How Permissions Work for a Power BI Service Administrator

A Power BI administrator is a role for managing various aspects of the Power BI Service. This role can be assigned in Office 365. Anyone with Office 365 global admin privileges is also a Power BI administrator by default.

Based on the tests I've been doing, I've observed that users with membership to the Power BI administrator role have two sets of permissions apply:

  • Activities which are scoped across the entire organization

  • Activities for which normal user permissions apply

Within the above 2 categories, I’m thinking there are 4 main types of activities:

  1. Manage tenant settings (always scoped to the organization)

  2. Compile inventory and metadata (can be scoped to the organization)

  3. Manage workspace users (can be scoped to the organization)

  4. Export content from a workspace (relies on user permissions)

PowerBIAdministrator_CategoriesOfResponsibility.jpg

My motivation for laying this out is because initially I expected that all of the PowerShell scripts (including the Export-PowerBIReport cmdlet discussed below) would apply organization-wide. This made me think that the Power BI administrator role had become a highly elevated role which could access all content in the Power BI tenant. However, my initial expectation was wrong in that respect — it turns out that a Power BI administrator can access all metadata but not all of the actual data.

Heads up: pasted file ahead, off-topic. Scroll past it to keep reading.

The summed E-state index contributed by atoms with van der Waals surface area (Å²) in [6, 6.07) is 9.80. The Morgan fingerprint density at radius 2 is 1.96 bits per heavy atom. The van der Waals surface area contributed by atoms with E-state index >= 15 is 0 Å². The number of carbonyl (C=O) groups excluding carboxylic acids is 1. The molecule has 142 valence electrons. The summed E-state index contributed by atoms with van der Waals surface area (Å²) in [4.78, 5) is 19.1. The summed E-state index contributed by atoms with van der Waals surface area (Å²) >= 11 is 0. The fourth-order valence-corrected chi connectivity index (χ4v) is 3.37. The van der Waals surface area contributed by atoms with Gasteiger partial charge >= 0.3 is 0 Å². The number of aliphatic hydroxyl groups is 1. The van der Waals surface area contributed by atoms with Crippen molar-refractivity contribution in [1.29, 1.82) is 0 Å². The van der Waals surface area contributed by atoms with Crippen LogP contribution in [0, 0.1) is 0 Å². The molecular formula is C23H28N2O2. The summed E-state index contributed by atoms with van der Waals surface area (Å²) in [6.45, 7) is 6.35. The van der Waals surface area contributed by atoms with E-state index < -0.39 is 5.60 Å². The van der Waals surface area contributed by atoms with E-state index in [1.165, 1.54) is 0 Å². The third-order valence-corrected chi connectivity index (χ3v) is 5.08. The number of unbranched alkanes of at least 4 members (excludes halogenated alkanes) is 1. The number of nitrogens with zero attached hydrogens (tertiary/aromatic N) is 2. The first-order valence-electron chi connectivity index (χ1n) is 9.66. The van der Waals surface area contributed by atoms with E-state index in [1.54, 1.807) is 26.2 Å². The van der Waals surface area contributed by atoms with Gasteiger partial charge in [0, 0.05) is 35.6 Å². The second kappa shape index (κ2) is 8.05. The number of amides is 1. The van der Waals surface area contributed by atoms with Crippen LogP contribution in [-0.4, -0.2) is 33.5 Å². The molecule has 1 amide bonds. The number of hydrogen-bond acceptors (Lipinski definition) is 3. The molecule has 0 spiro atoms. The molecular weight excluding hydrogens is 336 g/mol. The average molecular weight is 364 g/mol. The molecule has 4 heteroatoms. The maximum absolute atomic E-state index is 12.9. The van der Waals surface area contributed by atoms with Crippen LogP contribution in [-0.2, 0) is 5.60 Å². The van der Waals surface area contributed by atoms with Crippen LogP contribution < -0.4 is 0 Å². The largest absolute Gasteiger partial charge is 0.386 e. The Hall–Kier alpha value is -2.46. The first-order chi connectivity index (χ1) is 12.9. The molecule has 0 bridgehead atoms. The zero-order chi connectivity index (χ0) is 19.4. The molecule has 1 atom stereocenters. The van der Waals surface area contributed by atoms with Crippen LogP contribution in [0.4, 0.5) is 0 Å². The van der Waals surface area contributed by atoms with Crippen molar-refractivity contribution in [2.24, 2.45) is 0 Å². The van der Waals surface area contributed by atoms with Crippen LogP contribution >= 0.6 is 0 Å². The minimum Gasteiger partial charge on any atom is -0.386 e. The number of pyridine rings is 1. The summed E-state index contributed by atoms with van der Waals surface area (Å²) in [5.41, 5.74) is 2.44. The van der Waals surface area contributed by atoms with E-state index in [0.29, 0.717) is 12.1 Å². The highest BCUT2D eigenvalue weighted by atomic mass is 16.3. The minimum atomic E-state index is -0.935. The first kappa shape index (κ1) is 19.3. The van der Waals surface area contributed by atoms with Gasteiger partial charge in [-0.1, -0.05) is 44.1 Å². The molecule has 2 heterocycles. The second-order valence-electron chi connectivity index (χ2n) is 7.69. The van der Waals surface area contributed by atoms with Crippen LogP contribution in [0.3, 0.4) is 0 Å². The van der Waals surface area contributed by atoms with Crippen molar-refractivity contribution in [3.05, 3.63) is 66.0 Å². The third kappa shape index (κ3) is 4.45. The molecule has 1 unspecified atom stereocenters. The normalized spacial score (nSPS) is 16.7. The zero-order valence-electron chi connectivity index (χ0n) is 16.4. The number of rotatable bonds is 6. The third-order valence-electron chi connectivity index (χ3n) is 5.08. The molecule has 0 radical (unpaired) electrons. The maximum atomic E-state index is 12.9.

Next let’s briefly review each of the 4 types of activities.

Manage Power BI Tenant Settings

The ability to manage tenant settings in the Power BI Admin Portal, has been in place for some time now. It includes managing things such as:

PowerBIAdminPortalTenantSettings.jpg
  • Tenant settings (for the most part this includes enabling/disabling certain features to influence the user experience and/or govern the system)

  • Capacity

  • Embed codes

  • Organizational custom visuals

The Power BI administrator role cannot be delegated to individual subsets of the organization — it applies to the entire tenant.

The role also cannot be granted in a read-only way. This can make it challenging in a very large organization. For example, let's say you're a large worldwide organization with five main divisions. One of the key Power BI people from division A requests access to the Power BI Admin Portal because they want to be able to view what the settings are. An example I've seen of this is someone thinking that the 'push apps to end users' doesn't work, when really the issue is that it's disabled by default in the tenant settings.

Compile Power BI Inventory and Metadata

With the introduction of the Power BI Management Module, we can more easily run scripts to perform certain activities such as accessing metadata. There are several cmdlets available, for instance: Get-PowerBIDashboard, Get-PowerBIReport, and Get-PowerBIWorkspace.

Here’s an example of a script which looks across the entire tenant (i.e., the organization scope) to find all instances of a report named Product Sales Analysis:

Get-PowerBIReport.jpg